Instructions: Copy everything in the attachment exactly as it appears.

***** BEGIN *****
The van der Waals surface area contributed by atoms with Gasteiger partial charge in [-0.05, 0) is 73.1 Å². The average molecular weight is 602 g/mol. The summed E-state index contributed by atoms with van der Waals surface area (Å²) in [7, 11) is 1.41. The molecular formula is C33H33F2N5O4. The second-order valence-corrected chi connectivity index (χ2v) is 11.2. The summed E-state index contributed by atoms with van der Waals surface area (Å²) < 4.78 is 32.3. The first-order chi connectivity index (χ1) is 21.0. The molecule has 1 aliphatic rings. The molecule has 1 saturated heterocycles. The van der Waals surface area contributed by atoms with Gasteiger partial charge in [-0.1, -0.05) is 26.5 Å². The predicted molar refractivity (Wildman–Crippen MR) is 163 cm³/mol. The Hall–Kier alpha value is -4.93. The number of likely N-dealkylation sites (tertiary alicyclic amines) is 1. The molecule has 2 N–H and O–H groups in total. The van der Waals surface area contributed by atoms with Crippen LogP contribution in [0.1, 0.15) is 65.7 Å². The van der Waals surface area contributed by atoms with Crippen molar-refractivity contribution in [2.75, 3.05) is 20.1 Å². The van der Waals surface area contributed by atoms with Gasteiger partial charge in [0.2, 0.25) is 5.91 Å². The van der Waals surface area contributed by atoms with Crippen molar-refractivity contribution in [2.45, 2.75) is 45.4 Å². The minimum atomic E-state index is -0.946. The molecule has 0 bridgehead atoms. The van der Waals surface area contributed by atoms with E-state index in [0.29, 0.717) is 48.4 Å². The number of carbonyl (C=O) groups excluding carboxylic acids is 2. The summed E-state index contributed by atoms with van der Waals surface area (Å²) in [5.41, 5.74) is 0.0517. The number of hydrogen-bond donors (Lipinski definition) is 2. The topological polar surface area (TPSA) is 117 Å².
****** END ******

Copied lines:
The van der Waals surface area contributed by atoms with Gasteiger partial charge in [-0.05, 0) is 73.1 Å². The average molecular weight is 602 g/mol. The summed E-state index contributed by atoms with van der Waals surface area (Å²) in [7, 11) is 1.41. The molecular formula is C33H33F2N5O4. The second-order valence-corrected chi connectivity index (χ2v) is 11.2. The summed E-state index contributed by atoms with van der Waals surface area (Å²) < 4.78 is 32.3. The first-order chi connectivity index (χ1) is 21.0. The molecule has 1 aliphatic rings. The molecule has 1 saturated heterocycles. The van der Waals surface area contributed by atoms with Gasteiger partial charge in [-0.1, -0.05) is 26.5 Å². The predicted molar refractivity (Wildman–Crippen MR) is 163 cm³/mol. The Hall–Kier alpha value is -4.93. The number of likely N-dealkylation sites (tertiary alicyclic amines) is 1. The molecule has 2 N–H and O–H groups in total. The van der Waals surface area contributed by atoms with Crippen LogP contribution in [0.1, 0.15) is 65.7 Å². The van der Waals surface area contributed by atoms with Crippen molar-refractivity contribution in [2.75, 3.05) is 20.1 Å². The van der Waals surface area contributed by atoms with Gasteiger partial charge in [0.2, 0.25) is 5.91 Å². The van der Waals surface area contributed by atoms with Crippen molar-refractivity contribution in [2.45, 2.75) is 45.4 Å². The minimum atomic E-state index is -0.946. The molecule has 0 bridgehead atoms. The van der Waals surface area contributed by atoms with E-state index in [0.29, 0.717) is 48.4 Å². The number of carbonyl (C=O) groups excluding carboxylic acids is 2. The summed E-state index contributed by atoms with van der Waals surface area (Å²) in [5.41, 5.74) is 0.0517. The number of hydrogen-bond donors (Lipinski definition) is 2. The topological polar surface area (TPSA) is 117 Å².